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Breaking down the Jazz’s trade with the Warriors to get Eric Paschall

Eric Paschall dunks
FILE - In this Feb. 24, 2021, file photo, Golden State Warriors’ Eric Paschall (7) dunks during the second half of the team’s NBA basketball game against the Indiana Pacers in Indianapolis.
Darron Cummings, File, Associated Press

On Wednesday the Utah Jazz continued their free agency wheeling and dealing by trading a future second-round pick to the Golden State Warriors for Eric Paschall.

Soon after the trade was reported, Jazz All-Star Donovan Mitchell took to social media to show his excitement at the prospect of playing with Paschall.

“Crazy full circle moment,” Mitchell tweeted along with photos of himself and Paschall. “Let’s get to it.”

Mitchell and Paschall have known each other since they were very young, both growing up in the same neighborhood in Westchester, N.Y., and playing AAU ball together and have remained close friends throughout the years.

If nothing else comes of the Jazz’s trade with the Warriors, it absolutely doesn’t hurt to add one of the best friends of your star player to the roster.

As for the nuts and bolts of the trade, the Jazz gave the Warriors a 2026, top-42 protected pick via the Memphis Grizzlies, in exchange for Paschall.

Why would the Warriors want to get rid of Paschall? Well, there seems to be two schools of thought here. The Warriors save about $12 million in luxury tax by not having Paschall on the books (even though his salary is $1.7 million). But the Warriors also could be looking to make a trade and having the roster spot open might be what they need to make it work. Either way, it was a low-cost move for both teams.

It will be interesting to see how the Jazz ultimately use Paschall. Though his rookie season with the Warriors was one of success — he was named to the All-Rookie first team in 2020 — where he averaged 14 points and 4.6 rebounds per contest, he regressed in his sophomore NBA season.

Paschall, at 6’6 had trouble playing either forward position while with the Warriors and as the San Francisco Chronicle’s Connor Letourneau reported, his defense was also a point of regression for the Villanova product.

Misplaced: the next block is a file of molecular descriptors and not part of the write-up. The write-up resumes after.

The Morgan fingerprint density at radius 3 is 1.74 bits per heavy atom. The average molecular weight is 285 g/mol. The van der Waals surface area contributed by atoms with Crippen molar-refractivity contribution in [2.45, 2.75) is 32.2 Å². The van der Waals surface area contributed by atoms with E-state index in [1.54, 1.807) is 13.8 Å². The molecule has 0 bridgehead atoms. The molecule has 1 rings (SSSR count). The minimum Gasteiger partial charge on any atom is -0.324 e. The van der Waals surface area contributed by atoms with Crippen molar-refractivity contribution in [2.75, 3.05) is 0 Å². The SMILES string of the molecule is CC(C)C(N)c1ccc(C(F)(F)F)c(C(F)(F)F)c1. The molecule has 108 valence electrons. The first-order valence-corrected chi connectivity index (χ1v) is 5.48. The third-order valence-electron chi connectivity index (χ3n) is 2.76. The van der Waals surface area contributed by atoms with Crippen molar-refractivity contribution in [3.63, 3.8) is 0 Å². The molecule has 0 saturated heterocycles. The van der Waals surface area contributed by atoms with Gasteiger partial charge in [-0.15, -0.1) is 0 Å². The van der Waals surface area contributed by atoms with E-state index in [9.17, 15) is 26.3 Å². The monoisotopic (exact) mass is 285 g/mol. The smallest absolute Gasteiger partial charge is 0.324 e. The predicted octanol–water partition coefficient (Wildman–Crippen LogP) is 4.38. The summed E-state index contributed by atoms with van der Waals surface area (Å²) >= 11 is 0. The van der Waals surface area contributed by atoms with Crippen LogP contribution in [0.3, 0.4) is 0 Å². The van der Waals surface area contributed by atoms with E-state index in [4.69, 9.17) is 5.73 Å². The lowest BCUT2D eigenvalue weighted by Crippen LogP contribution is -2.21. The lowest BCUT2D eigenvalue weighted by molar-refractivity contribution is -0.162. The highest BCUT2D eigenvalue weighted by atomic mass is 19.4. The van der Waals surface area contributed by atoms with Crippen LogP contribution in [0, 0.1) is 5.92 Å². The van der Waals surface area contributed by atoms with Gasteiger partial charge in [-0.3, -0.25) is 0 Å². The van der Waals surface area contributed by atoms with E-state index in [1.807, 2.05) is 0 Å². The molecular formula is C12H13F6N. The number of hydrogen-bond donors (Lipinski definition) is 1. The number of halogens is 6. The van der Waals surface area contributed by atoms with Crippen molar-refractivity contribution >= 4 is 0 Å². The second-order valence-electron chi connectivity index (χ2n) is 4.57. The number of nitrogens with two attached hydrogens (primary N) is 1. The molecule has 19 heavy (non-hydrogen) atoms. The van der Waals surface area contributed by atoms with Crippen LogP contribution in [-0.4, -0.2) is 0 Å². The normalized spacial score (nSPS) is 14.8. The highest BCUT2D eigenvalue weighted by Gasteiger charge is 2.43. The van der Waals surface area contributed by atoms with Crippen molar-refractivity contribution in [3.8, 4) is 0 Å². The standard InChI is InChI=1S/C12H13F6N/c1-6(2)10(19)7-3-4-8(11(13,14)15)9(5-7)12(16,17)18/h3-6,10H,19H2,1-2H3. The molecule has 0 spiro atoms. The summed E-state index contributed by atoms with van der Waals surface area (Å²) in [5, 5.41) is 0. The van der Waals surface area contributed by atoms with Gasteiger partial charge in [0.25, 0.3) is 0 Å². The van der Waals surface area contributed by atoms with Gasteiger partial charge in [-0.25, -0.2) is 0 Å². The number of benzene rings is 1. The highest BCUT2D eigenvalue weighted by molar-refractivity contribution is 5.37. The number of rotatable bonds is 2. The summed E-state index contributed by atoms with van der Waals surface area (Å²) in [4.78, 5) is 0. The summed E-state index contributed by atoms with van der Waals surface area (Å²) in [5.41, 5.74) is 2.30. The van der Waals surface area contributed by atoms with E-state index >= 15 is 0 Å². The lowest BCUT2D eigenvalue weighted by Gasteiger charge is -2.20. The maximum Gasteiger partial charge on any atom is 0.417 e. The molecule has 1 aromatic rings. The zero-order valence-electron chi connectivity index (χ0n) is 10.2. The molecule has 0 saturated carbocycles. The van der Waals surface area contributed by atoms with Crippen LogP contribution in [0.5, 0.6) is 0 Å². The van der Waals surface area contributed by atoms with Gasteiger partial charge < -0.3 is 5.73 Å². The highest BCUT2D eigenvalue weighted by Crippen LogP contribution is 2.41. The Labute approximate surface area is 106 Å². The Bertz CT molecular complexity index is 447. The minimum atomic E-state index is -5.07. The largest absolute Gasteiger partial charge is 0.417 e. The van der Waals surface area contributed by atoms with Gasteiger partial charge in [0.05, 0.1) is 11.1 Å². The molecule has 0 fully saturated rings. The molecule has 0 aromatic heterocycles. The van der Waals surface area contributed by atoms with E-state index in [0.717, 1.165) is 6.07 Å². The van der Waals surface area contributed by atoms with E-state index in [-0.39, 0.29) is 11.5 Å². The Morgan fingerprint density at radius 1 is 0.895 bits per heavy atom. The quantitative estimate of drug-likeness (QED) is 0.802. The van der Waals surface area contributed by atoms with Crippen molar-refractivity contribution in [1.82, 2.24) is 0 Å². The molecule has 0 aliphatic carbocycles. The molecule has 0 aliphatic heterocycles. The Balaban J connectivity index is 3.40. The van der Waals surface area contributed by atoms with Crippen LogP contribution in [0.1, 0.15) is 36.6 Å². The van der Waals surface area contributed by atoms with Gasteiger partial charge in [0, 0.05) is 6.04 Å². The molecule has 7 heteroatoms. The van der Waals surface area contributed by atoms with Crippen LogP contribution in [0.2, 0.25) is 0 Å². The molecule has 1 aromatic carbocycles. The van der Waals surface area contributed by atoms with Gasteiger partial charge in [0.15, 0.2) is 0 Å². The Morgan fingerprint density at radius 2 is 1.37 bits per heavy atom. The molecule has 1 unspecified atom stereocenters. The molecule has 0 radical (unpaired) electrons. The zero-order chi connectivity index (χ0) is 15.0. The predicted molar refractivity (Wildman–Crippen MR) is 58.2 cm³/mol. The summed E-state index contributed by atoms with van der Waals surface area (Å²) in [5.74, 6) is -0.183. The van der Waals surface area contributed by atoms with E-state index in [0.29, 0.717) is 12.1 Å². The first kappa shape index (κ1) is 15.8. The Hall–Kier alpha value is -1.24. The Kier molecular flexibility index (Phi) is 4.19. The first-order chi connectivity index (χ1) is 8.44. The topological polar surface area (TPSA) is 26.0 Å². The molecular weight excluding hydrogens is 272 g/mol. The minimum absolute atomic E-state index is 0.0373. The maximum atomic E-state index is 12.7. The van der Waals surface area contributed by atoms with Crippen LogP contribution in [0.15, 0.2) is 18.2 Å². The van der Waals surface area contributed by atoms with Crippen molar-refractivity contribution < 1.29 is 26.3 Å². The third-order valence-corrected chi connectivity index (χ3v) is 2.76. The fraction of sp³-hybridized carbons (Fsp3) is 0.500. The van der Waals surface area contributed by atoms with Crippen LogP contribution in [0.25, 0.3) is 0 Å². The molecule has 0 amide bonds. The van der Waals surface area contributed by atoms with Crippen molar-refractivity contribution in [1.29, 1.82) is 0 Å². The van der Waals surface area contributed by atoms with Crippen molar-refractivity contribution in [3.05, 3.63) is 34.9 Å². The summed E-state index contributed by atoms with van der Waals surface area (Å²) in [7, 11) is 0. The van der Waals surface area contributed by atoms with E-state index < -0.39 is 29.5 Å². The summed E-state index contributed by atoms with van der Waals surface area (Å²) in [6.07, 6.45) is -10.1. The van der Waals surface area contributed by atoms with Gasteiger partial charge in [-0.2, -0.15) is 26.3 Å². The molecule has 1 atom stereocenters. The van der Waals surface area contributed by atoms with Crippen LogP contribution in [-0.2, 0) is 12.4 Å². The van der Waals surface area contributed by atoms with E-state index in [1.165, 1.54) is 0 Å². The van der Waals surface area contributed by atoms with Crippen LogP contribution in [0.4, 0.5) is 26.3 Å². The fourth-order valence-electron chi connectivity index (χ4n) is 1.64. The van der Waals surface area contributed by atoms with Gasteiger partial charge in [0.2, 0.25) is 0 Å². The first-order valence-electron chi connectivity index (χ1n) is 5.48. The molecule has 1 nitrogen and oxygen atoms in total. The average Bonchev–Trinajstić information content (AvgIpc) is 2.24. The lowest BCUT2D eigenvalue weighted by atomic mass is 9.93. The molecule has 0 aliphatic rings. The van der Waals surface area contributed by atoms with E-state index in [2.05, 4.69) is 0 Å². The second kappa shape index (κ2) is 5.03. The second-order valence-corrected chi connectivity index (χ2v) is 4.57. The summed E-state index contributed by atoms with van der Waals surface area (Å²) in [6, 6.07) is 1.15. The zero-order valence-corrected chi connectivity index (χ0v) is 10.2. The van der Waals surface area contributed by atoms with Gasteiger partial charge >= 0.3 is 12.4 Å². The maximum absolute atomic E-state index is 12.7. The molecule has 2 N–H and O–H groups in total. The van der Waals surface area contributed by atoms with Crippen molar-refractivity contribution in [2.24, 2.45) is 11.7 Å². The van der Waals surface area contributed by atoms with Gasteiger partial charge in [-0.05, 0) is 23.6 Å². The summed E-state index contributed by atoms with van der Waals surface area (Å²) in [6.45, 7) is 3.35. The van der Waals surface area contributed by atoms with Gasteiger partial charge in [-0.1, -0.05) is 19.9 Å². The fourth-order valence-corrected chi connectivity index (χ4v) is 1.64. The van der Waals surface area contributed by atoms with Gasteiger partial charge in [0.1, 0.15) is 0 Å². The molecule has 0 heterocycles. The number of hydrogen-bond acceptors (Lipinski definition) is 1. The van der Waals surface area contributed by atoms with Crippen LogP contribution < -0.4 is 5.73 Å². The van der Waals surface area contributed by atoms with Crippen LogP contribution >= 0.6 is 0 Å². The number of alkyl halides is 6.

“His defensive issues — particularly on help side — were a source of frustration for head coach Steve Kerr,” Letourneau wrote.

Paschall also didn’t show much in the way of scoring. He can do a lot of things just ok but he’s inconsistent. His biggest strength is his strength. He does well when he pushes through the defense around the rim and he’s an above-70% free throw shooter.

All that being said, Paschall was successful for the Warriors when he played center in a small-ball lineup. For the Jazz, that gives them depth at and options for a small-ball lineup in a way that they were completely void of the last couple of years.

Also, Jazz head coach Quin Snyder just has a way of getting guys to buy into the Jazz’s defensive scheme and putting in an extra effort. That’s not to say anything about Kerr and his coaching staff, obviously after three championships during his tenure, they know what they’re doing. Rather, my point is only that if you think about someone like Jordan Clarkson, who was often considered a net-negative on the defensive end before he came to the Jazz, has improved and bought in while with the Jazz.

With the other offseason additions of Rudy Gay, Hassan Whiteside and Jared Butler, it is unlikely that Paschall breaks the Jazz’s regular rotation, but reliable and experienced depth was something that the Jazz were lacking last season and having Paschall, who’s current contract expires at the end of the 2021-22 season, is an upgrade.